Taking the Afternoon Off

Babilonia in Taormina, Sicily

Starting a new language is mentally exhausting. Even when you are just hanging out with people chatting, seemingly doing nothing, your brain is in overdrive trying to process the language. It’s not so bad once you get used to the language and don’t have to think so hard to produce a coherent sentence, but Italian is still quite new to me.

At first I thought I would just treat myself to a nice lunch, fish instead of all the pasta and pizza I’ve been eating, and start the book Anita gave me. She fell in love with the book “My Sister’s Keeper” by Jodi Picoult which she had read in English for an English conversation class that she was taking in Switzerland and just happened to find a copy of it, also in English, in the room she is staying in here in Taormina. She brought it to me the other day, just to read a little, to find out what I thought of the writing as a native English speaker. So I started this book at lunch. It really was a lovely afternoon. I was sitting outside on a little side street off of corso Umberto.

The waiter talked me into a fish baked in salt. I’ve had the dish before and he was right, it does keep the meat super moist. I started with the octopus salad, simply prepared with celery, garlic and olive oil. The octopus was much more tender than the one we tried to grill. The fish, spigolo (branzino), was as I said baked in a mound of salt and served with a side of grilled eggplant, zucchini and potato also simply prepared and excellent.

The only down side to this perfect afternoon lunch was that the owner/waiter only spoke to me in English. I kept answering in Italian but he just continued on in English. He thinks if he speaks English he will attract more business and for most of his clients he is right. As I was enjoying my lunch, a Japanese woman with her mother sat down as well as a British couple, none of whom made the slightest attempt to speak any Italian. However, I’ve noticed that some owners feel out your language skills and speak to you in the language you prefer to speak in, even if they do speak English. They may slow down their Italian and speak more clearly, but their clients leave happy knowing that they were able to speak the language successfully. I’ve tried in the past to tell people that I prefer to practice Italian, French or whatever and it never really goes well. Either they are kind enough to get the hint by my continuation in the local language or not.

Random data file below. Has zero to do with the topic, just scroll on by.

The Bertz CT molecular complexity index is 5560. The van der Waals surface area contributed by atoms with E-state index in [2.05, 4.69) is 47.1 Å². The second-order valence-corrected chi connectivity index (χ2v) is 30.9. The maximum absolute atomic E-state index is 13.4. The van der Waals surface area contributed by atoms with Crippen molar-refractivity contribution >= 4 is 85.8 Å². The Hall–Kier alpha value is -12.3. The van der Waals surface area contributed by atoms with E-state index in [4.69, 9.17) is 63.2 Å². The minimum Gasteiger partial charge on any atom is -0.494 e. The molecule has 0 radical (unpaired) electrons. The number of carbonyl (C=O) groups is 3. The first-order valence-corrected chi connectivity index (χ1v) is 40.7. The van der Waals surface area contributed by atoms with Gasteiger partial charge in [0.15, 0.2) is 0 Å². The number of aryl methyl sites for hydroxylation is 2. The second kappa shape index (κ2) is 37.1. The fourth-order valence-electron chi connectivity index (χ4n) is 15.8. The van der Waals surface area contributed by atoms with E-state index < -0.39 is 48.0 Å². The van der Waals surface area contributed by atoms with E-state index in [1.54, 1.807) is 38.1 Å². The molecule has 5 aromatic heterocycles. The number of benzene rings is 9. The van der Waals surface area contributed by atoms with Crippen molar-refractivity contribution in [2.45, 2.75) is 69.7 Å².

I ended the meal slowly finishing my wine and becoming ever more entrenched in the book. The waiter recommended a cannolo for dessert – which I’ve been meaning to try – a Sicilian pastry in the shape of a more rounded taco shell filled with a sweet ricotta. Can’t say it’s my favorite. The pastry shell was deep fried and the ricotta sweeter than I like. He served it with a small glass of Moscata, a dessert wine, on the house.

When the check came he had taken 15% off the bill, gave me a business card and told me to come back with my friends from Babiliona. A very kind gesture, but why would I bring language students to a restaurant where they don’t speak to you in Italian?

I left thoroughly satisfied with the meal and in no mood to study ANKI vocabulary, the number of cards due growing completely out of control. Plus I was now totally engaged in the book. I told myself a few more hours won’t matter and kept reading. By dinner I had only a hundred pages left and was finished by bedtime. Tomorrow I’ll pick up the Italian again.

My Sister’s Keeper by Jodi Picoult

I enjoyed the author’s writing. In every chapter she changes who is telling the story as well as frequently changing the point in time from which the story is being told. In a sense telling at the same time, the story of what is happening now and how they got to this point in the first place. The story is about a family with a daughter who was diagnosed with a rare form of leukemia at age two. Their elder son wasn’t a donor match so they decided to have a third child and genetically choose the embryo to ensure a perfect match. This daughter becomes her elder sister’s donor. At age thirteen she decides to go to a lawyer to become medically emancipated from her parents. The book raises a lot of interesting ethical questions and is also a real tear jerker. I highly recommend it.

For links to all the posts in this series see the Taormina, Sicily page.